That same week, a Canadian company spilled 30,000 gallons of Alberta crude in Minnesota. In 2010, an Exxon pipeline in Michigan spewed a million gallons of Alberta dilbit into the Kalamazoo River, causing the worst and most expensive pipeline oil spill in U.S. history. Experts are still wondering how to restore the Kalamazoo. Clean-up crews who commonly use floating booms to remediate aquatic oil spills learned that tar sands oil doesn’t float! Instead, the toxic tar sands sludge permeated and sealed the Kalamazoo River bottom ravaging the foundation of its aquatic ecosystem.
In fact, even oil and gas companies shipping conventional oil, experience thousands of oil spills each year. In June, an Exxon pipe that runs parallel to the proposed route of the Keystone XL pipeline burst, spilled upwards of 42,000 barrels, at a crossing on the iconic Yellowstone River killing life in that blue ribbon trout fishery and national treasure for 25 miles.
Given the industry’s abysmal record, it’s safe to say that Keystone XL will experience a major spill and, due to its planned route, that spill will almost certainly contaminate the Ogallala aquifer, the sole water supply for millions of middle state Americans as well as the breadbasket of American agriculture and the ranching industry in seven states.
2) Keystone XL will not create significant American jobs. According to the State Department’s study, Keystone will provide only 35 full time jobs following the construction period. We could more beneficially create permanent jobs by incentivizing solar and wind development. Even with the current anemic federal incentives, solar and wind companies are creating each year, more new generation capacity than all the incumbents (oil, gas, coal and nuke) combined. According to the Bureau of Labor Statistics, there are already 93,000 jobs in solar and 85,000 in wind, and those numbers are growing exponentially.
3) Keystone XL will neither improve energy security nor lower gasoline prices.Virtually all of Keystone’s Alberta tar sands oil is destined for overseas markets. Canadian and mostly non-U.S. owned oil services companies, the Koch Brothers, and Asian plutocrats will profit from the pipeline but there will be little value to the U.S. in terms of security or lower oil prices. In fact, U.S. oil prices will actually increase as the result of Keystone as that pipeline relieves the current glut of the landlocked tar sands in the US Midwest and Canada. Top economist Philip Verleger estimates that the average cost of American gasoline could actually rise upward of 5¢-10¢ per gallon if Keystone is constructed. The Pipeline will therefore hurt the U.S. economy, not help it.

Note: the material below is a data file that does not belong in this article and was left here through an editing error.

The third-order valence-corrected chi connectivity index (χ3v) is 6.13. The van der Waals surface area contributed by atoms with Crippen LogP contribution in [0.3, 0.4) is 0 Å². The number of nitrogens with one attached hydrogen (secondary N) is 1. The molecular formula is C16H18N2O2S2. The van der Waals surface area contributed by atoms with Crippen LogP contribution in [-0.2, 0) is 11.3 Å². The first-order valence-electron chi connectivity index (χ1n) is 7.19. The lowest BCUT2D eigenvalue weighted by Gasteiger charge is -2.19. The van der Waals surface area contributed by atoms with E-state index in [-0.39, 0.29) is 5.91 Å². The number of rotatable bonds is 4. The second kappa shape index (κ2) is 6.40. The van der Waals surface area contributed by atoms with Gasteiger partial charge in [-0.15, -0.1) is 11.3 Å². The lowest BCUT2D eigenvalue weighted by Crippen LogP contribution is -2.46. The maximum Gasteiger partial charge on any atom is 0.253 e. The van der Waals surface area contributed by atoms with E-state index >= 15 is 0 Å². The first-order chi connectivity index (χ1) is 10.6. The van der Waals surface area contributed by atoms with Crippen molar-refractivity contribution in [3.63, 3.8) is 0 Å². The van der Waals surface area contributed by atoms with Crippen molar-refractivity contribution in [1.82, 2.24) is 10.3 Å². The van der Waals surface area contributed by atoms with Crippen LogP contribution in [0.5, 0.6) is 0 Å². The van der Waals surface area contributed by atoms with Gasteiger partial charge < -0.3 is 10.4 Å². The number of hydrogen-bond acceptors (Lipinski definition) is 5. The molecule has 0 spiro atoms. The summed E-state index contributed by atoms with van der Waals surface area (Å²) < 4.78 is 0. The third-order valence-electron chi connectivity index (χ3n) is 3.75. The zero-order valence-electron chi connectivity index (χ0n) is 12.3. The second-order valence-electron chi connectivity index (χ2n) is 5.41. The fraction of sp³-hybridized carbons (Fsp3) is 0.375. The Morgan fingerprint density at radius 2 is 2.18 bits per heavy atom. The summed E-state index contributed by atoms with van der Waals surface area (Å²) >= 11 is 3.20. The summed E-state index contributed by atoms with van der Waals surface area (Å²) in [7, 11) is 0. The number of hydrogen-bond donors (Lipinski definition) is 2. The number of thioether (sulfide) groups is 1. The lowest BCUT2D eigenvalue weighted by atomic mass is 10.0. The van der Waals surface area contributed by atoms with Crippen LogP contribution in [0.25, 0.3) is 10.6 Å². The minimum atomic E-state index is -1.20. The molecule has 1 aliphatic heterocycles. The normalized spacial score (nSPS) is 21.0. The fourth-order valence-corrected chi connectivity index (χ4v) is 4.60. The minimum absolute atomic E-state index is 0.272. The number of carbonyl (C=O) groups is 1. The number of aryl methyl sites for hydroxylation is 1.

4) If we kill Keystone, the oil companies will not build a pipeline elsewhere in Canada. Contrary to what the oil industry claims, alternative pipelines elsewhere in Canada are not moving forward. Resistance among Canadians in British Columbia, especially salmon-dependent First Nations, is even greater than here in the United States.
5) Without Keystone, the oil companies cannot simply haul their tar sands out of Alberta by rail and truck. The $7 billion Keystone pipeline will transport 1.1 million barrels each day — far more than could be transported economically by rail and truck traffic. If we stop Keystone, we lock most of this carbon underground.
6) We don’t need oil-based fossil fuels while we ramp up clean energy alternatives.Renewables like solar and wind are proven and market-ready technologies. Their widespread deployment is only being impeded by multibillion dollar annual subsidies to oil, coal and gas. And a mixture of fuel efficiency standards, transit, smart growth and alternative fuels has U.S. use of oil on a downward slope. In any case, the Keystone XL Pipeline is not a stop-gap measure. Instead the pipeline will entrench our use of fossil fuels for generations.